Landlords beware of tax changes
In the summer of 2015 the UK Government announced a proposal to restrict the amount of income tax relief available on residential properties.
Although these changes will not start to apply until April 2017 they will have significant tax cost implications for buy to let landlords.
The changes affect individual landlords and partnerships, but will not affect residential property owned through a company. I believe many landlords will be affected and similarly those who are considering investing into properties.
Currently a landlord can claim the whole amount of interest that is paid on their buy to let mortgage, thus reducing the profit and the amount of tax paid on the business.
From 2017 this will change as individual landlords will no longer be able to claim finance costs as a deduction from rental with this being replaced by a basic rate tax deduction from the individual’s income.
To give an example a landlord with earnings of £60,000 per year who additionally has four buy to let properties that bring in £68,000 per annum after expenditure, but has finance costs of £50,400 under the current scheme would pay £7,040 tax on properties.
However, under the new rules that are to be fully implemented in 2020 the tax bill will rise to £17,120. This means that the landlord will have to shoulder an extra £10,080 per annum costs, and for many this could be the straw that breaks the camel’s back.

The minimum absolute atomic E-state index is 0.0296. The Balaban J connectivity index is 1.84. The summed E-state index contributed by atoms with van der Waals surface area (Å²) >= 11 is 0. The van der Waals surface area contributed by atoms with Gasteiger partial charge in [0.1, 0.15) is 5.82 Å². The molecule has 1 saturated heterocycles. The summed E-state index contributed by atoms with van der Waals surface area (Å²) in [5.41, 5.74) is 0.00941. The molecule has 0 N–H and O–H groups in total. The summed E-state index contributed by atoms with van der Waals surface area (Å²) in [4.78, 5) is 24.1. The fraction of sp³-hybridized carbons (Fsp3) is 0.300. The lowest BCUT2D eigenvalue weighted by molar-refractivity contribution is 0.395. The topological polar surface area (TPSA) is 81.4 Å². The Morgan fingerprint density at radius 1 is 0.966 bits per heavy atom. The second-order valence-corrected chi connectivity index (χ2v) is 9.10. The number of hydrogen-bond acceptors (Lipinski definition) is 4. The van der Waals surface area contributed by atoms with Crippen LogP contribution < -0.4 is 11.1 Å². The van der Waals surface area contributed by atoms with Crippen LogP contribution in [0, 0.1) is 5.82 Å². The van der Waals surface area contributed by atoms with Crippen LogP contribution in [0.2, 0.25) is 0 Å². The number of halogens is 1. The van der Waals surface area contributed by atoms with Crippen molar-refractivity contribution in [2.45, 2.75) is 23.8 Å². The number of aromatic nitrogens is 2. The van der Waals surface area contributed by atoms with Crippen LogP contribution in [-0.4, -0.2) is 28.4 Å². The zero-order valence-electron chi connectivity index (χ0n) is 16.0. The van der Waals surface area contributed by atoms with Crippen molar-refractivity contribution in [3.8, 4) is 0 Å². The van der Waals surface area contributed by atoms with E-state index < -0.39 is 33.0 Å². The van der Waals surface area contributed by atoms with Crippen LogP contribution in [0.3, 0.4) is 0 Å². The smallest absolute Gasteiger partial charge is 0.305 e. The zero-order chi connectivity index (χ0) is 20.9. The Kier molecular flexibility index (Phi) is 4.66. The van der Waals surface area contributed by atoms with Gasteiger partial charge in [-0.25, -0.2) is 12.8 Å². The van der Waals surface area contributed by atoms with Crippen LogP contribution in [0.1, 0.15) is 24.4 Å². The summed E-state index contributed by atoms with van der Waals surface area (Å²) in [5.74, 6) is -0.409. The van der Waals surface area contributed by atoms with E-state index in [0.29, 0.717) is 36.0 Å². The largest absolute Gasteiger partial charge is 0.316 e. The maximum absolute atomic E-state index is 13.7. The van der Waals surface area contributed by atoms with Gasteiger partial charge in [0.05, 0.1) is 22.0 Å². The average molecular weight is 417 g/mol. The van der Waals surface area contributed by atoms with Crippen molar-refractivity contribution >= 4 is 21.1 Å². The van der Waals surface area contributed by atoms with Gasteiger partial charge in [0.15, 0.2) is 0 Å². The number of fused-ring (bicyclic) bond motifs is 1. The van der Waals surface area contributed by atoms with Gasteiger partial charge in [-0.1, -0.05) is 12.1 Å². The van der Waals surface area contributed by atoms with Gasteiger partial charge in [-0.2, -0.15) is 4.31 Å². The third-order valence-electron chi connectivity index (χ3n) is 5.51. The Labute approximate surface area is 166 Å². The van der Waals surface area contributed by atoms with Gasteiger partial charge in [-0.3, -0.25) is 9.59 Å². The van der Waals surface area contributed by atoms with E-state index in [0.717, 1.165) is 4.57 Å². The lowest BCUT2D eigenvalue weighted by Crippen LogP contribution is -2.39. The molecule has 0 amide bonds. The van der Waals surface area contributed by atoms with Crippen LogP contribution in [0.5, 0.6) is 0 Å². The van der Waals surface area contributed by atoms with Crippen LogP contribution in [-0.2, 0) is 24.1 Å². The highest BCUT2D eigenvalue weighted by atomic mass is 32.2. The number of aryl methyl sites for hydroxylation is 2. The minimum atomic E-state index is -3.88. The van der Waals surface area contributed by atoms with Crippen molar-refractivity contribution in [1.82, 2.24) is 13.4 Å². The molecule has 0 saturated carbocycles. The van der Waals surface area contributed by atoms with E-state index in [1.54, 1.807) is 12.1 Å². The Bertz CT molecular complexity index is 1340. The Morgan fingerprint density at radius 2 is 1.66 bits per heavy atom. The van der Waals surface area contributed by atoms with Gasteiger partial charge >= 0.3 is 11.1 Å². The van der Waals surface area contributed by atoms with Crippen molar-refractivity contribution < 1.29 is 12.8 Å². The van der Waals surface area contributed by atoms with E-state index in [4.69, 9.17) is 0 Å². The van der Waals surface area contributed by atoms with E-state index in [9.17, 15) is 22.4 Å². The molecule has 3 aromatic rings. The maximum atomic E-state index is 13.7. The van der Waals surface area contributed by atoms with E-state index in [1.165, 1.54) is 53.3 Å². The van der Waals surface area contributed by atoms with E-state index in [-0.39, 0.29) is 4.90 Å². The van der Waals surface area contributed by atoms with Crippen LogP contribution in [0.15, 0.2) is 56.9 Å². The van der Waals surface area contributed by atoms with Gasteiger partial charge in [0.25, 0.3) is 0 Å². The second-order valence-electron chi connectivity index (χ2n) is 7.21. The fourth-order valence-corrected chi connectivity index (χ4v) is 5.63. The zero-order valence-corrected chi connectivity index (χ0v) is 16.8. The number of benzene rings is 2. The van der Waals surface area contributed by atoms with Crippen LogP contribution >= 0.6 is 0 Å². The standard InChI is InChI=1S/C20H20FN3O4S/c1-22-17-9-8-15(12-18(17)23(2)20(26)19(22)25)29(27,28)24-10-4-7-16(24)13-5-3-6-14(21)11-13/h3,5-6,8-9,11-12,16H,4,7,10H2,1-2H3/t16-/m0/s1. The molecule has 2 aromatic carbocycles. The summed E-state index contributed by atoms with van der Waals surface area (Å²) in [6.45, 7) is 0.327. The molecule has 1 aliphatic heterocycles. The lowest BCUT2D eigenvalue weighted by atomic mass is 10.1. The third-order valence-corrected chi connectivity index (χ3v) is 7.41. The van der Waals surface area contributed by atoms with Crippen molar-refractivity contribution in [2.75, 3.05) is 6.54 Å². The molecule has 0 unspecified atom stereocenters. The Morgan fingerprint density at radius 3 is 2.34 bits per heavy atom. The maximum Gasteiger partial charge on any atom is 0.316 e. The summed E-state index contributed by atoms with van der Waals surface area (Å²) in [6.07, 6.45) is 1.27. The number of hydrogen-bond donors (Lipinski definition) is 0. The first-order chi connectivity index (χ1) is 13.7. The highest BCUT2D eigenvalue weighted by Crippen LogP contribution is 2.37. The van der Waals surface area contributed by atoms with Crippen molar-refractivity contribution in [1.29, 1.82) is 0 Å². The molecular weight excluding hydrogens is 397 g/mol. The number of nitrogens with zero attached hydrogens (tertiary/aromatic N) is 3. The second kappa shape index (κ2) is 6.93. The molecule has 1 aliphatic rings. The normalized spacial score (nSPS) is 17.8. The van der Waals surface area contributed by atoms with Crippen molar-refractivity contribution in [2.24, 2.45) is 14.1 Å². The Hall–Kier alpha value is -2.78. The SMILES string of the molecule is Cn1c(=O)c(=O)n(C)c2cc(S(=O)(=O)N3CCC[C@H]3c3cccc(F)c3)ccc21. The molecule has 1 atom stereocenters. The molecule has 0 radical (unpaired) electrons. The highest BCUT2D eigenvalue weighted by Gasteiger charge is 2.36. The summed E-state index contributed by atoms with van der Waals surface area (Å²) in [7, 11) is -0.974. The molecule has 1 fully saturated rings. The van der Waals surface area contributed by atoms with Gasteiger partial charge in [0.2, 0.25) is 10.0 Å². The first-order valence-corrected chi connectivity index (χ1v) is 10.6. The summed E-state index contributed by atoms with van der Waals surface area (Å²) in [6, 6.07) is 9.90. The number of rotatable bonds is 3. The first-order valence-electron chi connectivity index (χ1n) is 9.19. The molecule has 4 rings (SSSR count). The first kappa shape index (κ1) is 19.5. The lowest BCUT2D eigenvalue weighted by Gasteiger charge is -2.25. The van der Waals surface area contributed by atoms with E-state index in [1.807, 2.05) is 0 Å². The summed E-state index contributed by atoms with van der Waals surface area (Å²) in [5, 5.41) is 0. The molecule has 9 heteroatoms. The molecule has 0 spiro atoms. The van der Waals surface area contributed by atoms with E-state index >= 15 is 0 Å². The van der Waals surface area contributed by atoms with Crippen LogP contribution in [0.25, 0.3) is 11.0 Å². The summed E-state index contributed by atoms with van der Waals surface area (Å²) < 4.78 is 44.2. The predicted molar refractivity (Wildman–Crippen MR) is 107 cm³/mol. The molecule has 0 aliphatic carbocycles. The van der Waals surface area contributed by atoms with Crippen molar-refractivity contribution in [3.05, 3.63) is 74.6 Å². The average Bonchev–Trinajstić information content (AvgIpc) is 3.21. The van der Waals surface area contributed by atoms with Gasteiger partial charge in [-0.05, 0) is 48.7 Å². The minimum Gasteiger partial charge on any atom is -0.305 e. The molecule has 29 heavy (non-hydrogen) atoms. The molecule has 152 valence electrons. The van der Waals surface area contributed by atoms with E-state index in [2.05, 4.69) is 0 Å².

An alternative would be for the landlord to take shelter through a company structure and this would then reduce the tax payable to £6,233 per annum provided all tax reforms take place that the chancellor has promised.
The Government’s changes do appear to be guiding landlords who wish to stay or enter the buy to let market towards limited company status. But changing over could have considerable disadvantages with regards to capital gains tax in particular, that could make the whole exercise pointless. Also as I can count on one hand the number of buy to let lenders who lend to limited companies, and as they have higher rates this could turn people off going limited.
Overall the picture is a bit muddied so it is crucial to take independent financial advice to ensure you make an informed decision based on your circumstances.